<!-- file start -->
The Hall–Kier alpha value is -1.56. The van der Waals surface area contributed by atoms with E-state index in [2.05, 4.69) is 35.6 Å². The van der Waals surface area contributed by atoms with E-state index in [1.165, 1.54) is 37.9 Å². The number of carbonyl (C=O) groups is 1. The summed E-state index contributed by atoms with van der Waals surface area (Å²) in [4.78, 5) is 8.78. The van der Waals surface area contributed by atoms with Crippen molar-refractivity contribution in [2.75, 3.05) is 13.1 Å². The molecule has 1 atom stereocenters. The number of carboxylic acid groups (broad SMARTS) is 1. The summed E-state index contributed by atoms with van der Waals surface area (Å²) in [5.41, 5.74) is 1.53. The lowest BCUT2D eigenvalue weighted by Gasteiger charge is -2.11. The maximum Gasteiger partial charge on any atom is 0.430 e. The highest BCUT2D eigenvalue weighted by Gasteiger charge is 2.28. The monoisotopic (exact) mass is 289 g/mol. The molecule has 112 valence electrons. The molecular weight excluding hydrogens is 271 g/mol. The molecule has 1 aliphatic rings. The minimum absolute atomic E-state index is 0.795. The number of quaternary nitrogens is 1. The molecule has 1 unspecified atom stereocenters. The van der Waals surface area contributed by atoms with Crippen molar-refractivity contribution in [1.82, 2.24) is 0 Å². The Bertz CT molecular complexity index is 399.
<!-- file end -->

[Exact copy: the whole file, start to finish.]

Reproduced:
The Hall–Kier alpha value is -1.56. The van der Waals surface area contributed by atoms with E-state index in [2.05, 4.69) is 35.6 Å². The van der Waals surface area contributed by atoms with E-state index in [1.165, 1.54) is 37.9 Å². The number of carbonyl (C=O) groups is 1. The summed E-state index contributed by atoms with van der Waals surface area (Å²) in [4.78, 5) is 8.78. The van der Waals surface area contributed by atoms with Crippen molar-refractivity contribution in [2.75, 3.05) is 13.1 Å². The molecule has 1 atom stereocenters. The number of carboxylic acid groups (broad SMARTS) is 1. The summed E-state index contributed by atoms with van der Waals surface area (Å²) in [5.41, 5.74) is 1.53. The lowest BCUT2D eigenvalue weighted by Gasteiger charge is -2.11. The maximum Gasteiger partial charge on any atom is 0.430 e. The highest BCUT2D eigenvalue weighted by Gasteiger charge is 2.28. The monoisotopic (exact) mass is 289 g/mol. The molecule has 112 valence electrons. The molecular weight excluding hydrogens is 271 g/mol. The molecule has 1 aliphatic rings. The minimum absolute atomic E-state index is 0.795. The number of quaternary nitrogens is 1. The molecule has 1 unspecified atom stereocenters. The van der Waals surface area contributed by atoms with Crippen molar-refractivity contribution in [1.82, 2.24) is 0 Å². The Bertz CT molecular complexity index is 399.